Friday, December 21, 2012

Chikungunya: Coming to the United States?
Could we see chikungunya outbreaks in the United States? According to a modeling study by Ruiz-Moreno and colleagues the answer is yes.

Chikungunya is a viral illness carried by mosquitoes that was first isolated in Tanzania in the 1950s. The name derives from the Kimakonde language and means "to become contorted." Profound joint pain leads to a 'stooped over' appearance, thus the name.

Symptoms of acute infection are nonspecific and are similar to dengue, with fever, headache, nausea, muscle and joint pains and fatigue. Peculiar to this virus, some people can have longstanding joint pain that can last for months, even years. There is no vaccine to prevent this illness and no treatment (other than supportive care).

Global spread of chikungunya virus, 2005-2009 (
Chikungunya is endemic in Southeast Asia and Africa. In recent years the disease has "emerged" from these areas; in 2005 we saw outbreaks on islands in the Indian Ocean (following an outbreak in Kenya in 2004), with subsequent spread across India. A related outbreak occurred in Italy in 2007, as well.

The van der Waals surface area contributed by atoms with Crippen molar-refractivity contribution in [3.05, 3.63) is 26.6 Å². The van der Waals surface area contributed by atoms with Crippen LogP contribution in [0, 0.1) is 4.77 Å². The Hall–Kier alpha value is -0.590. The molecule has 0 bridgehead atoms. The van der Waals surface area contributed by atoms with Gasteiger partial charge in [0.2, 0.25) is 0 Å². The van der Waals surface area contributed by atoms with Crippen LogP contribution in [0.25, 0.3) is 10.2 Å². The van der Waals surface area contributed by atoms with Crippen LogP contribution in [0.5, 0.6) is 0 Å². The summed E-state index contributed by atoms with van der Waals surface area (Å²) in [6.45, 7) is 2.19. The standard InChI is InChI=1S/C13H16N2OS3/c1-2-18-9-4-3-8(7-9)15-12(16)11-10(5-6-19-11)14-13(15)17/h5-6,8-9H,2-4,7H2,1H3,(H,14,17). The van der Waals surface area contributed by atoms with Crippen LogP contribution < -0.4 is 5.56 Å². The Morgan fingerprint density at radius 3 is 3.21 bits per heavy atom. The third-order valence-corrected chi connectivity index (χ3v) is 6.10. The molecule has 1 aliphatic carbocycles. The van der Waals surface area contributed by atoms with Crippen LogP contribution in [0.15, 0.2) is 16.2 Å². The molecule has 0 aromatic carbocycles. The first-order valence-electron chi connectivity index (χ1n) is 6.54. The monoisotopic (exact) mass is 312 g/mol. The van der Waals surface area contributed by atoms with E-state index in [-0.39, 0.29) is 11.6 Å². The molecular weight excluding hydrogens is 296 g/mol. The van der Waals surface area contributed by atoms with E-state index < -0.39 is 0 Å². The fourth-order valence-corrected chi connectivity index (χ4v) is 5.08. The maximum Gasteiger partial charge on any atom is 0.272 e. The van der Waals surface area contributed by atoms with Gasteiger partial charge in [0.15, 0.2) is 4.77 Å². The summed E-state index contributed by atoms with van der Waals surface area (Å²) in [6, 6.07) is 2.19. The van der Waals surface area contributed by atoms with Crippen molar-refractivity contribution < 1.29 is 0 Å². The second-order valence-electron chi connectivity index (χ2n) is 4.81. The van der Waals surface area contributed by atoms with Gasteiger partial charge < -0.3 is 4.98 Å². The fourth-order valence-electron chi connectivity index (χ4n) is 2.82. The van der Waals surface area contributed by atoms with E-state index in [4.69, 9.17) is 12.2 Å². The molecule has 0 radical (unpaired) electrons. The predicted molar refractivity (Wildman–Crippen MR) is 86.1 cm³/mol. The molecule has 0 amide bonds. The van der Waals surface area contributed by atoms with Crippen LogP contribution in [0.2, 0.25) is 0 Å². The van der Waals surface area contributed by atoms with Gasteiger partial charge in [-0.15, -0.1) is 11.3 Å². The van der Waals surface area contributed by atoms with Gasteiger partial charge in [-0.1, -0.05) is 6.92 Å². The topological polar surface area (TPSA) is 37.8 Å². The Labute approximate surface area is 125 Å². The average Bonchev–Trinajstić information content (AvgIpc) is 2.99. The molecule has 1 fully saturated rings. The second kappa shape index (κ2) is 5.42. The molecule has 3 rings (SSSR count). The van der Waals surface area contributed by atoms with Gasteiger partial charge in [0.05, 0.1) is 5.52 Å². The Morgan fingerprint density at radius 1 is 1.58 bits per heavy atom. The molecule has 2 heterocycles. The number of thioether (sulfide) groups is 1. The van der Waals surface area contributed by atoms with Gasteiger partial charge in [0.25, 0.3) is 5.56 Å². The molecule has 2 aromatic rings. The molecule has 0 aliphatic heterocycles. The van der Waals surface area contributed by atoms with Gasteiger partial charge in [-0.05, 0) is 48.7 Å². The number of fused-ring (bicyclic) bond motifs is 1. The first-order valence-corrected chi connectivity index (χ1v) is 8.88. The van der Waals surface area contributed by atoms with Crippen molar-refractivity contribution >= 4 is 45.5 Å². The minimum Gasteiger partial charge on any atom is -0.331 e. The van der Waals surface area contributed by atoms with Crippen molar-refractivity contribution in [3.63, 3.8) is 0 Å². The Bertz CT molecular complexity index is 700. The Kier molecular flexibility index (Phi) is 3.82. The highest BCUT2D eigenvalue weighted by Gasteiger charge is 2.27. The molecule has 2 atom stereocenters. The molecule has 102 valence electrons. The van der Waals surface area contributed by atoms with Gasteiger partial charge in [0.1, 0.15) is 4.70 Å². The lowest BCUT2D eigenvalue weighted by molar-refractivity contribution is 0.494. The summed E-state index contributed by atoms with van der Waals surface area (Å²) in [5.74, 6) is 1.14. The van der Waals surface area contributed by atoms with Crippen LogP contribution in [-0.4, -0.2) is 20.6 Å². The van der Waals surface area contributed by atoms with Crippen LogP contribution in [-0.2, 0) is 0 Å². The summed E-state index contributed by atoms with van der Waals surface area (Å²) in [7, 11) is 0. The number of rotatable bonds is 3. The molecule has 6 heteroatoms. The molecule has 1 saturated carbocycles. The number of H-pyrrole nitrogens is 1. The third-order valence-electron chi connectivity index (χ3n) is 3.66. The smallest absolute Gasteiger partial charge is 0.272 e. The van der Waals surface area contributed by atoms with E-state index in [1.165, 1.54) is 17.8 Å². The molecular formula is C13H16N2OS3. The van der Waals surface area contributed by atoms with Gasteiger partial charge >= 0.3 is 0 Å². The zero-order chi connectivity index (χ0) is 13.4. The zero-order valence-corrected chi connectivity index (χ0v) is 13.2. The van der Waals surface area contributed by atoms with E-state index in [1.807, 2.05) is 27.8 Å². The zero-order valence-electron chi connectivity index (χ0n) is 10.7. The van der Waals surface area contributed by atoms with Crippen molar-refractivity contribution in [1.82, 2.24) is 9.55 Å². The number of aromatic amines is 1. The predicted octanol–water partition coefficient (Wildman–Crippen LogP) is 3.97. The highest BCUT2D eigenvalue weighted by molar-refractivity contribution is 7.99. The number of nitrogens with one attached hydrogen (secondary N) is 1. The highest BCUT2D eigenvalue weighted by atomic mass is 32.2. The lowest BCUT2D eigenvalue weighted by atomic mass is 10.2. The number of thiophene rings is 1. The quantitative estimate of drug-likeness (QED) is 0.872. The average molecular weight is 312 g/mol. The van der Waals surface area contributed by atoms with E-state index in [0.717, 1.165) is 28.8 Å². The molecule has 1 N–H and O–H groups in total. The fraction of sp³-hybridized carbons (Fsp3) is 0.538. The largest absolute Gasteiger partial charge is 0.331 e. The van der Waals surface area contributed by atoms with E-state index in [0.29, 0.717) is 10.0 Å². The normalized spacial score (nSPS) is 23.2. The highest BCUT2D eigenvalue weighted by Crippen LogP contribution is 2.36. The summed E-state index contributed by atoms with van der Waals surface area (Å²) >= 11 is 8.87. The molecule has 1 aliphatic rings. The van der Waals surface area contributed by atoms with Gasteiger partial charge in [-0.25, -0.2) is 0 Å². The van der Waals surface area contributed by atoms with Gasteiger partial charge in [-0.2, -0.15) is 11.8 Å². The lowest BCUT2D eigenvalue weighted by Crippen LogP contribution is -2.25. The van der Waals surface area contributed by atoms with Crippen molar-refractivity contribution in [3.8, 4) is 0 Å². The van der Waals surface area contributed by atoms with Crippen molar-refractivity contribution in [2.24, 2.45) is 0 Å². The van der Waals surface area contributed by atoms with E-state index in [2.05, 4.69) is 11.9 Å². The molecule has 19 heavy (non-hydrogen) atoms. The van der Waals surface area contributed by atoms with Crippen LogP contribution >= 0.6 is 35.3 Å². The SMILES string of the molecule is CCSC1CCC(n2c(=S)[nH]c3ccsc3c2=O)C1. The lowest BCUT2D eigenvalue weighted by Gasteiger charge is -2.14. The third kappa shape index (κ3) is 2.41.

The mosquitoes that transmit chikungunya (Aedes albopictus, or the "Asian tiger" mosquito and Aedes aegypti) are both present in the United States. If a returning traveler has chikungunya virus in their blood and are bitten by one of these mosquitoes, conceivably that mosquito could transmit the virus on to other people.

The study by Ruiz-Moreno et al, published in PLOS Neglected Tropical Diseases in November, utilized computer modeling to assess if a single returning traveler infected with chikungunya could cause sustained transmission in the United States.

Aedes albopictus (the "Asian tiger") mosquito, one of the
vectors for chikungunya (
This study revealed that cities with marked seasonal temperature variation (such as New York and Atlanta) have potential for periodic chikungunya outbreaks. In these areas epidemics could occur during the periods in time the mosquitoes are most likely to breed (warmer times of the year). Cities with less seasonal temperature variations (such as Miami) with higher mean temperatures have the potential for sustained epidemics.

Chikungunya is a serious viral illness with the potential for significant morbidity. Since it was first discovered in the 1950s it has "emerged" dramatically, with considerable additional expansion over this past decade. The study by Ruiz-Moreno and colleagues confirms that epidemic potential exists in the United States. The medical and public health communities need to be aware of this potential and vigilant in monitoring for chikungunya cases.

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